- The Washington Times - Saturday, February 16, 2002

Call it poetic justice. Sweet revenge. Or just the wacky basketball life of Drew Nicholas.

Until recently, Maryland's junior guard was best known as the poster child of the "Gone in 54 Seconds" game in which the Terrapins blew a 10-point lead in the final minute and lost to Duke last season at Cole Field House. The low-light that will live forever from one of the most public chokings in college basketball is Jason Williams ripping the ball away from Nicholas and delivering a 3-point dagger in the Blue Devils' 40th-minute resuscitation.

"It's kind of funny how ESPN does their top plays of the year and top finishes," said Nicholas, whose three missed free throws in the game's final 61 seconds could have brought Maryland a victory. "I was watching and was just like, 'Don't let that be No. 1.'"

The top-ranked Blue Devils return to Cole tomorrow in what appears to be the unofficial ACC regular season championship game. No.3 Maryland (20-3, 10-1 ACC) will attempt to dethrone five-time champion Duke (23-1, 11-1 ACC), and Nicholas' development is a prime reason for the Terps' optimism.

Nicholas has had it rough since last season's Duke debacle, and has come out a more mature person and better player. He is Maryland's top reserve at three positions point guard, shooting guard and small forward, the last a new role for him this season. The 6-foot-3 Long Island native has transformed his reputation from a goat to a savvy veteran known for delivering in the clutch.

The moment of epiphany came in Maryland's remarkable comeback two weeks ago when the Terps erased a nine-point deficit with a little more than three minutes to play against Virginia. Maryland stunned the Charlottesville crowd in much the same way Duke demoralized Maryland last season. This time Nicholas delivered direct hits on two 3-point bombs to devastate the Cavaliers.

"Very rarely doesn't the old wheel come around for you," Maryland coach Gary Williams said. "The only thing I told Drew after the Duke game last year when he missed two one-and-one free throws during that last minute was that he would get another chance in that situation somewhere in his career. Just be ready when it comes.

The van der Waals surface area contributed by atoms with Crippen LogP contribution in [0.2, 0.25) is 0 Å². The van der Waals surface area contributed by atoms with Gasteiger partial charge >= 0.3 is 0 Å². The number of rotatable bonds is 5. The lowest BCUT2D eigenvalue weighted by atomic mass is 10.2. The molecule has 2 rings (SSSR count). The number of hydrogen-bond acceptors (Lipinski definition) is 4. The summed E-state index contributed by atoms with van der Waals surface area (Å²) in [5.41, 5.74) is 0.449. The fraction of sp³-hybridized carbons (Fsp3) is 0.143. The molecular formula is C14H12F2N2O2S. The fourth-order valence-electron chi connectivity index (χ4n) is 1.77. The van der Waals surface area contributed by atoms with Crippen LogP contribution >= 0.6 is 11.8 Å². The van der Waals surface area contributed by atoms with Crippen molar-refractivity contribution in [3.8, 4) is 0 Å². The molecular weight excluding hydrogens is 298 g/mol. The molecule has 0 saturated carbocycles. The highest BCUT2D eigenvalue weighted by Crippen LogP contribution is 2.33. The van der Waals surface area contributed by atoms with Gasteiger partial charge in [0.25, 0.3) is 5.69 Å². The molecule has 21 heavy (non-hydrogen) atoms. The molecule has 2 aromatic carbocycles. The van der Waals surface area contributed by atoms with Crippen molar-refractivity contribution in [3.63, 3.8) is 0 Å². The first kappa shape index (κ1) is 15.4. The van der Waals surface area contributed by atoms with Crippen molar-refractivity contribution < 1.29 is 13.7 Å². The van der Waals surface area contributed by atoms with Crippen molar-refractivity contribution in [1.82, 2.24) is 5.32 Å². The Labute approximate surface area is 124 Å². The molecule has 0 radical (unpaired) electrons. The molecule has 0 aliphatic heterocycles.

"I really think the game down at Virginia, that situation was kind of there. If Drew doesn't make those two 3-pointers from deep, we don't win. I spoke to Drew briefly after the game and said, 'Tonight was your night.'"

Nicholas is now playing the best basketball of his career. He was stuck in the dumps for about a month after last season's fallout against Duke. He didn't regain his confidence until the end of the season, when he scored 16 points on 7-for-8 shooting in a rout of Virginia,

These days Nicholas is on a shooting tear. He has made 22 of 37 shots (58 percent) and 10 of 19 3-pointers in his last eight games, beginning with making five of six and scoring 12 points in last month's loss at Duke.

"Your confidence gets shaky a little bit any time you miss free throws like that in that kind of a game," said Nicholas, who no longer cringes when he sees clips of the Duke disaster. "You really have to dig deep to believe that you are supposed to be out on the floor. It's one of those things that you just can't sleep out and pop up the next day and nothing would be wrong. It's something that has just made me stronger as a person and a basketball player."

Nicholas said regular conversations with his brother Chris, a former player at Colgate, helped get him out of his funk.

This season Nicholas, who has a tattoo on the left side of his chest that says "The Specialist" because he was labeled simply a shooter in high school, has developed an all-around game. Next season's heir apparent to Juan Dixon at shooting guard has proved a competent ballhandler and playmaker and even, at times, a defensive stopper.

Nicholas was only in at the end of last season's Duke game at Cole because point guard Steve Blake had fouled out. He replaced Blake again at Virginia but this time because he merited it.

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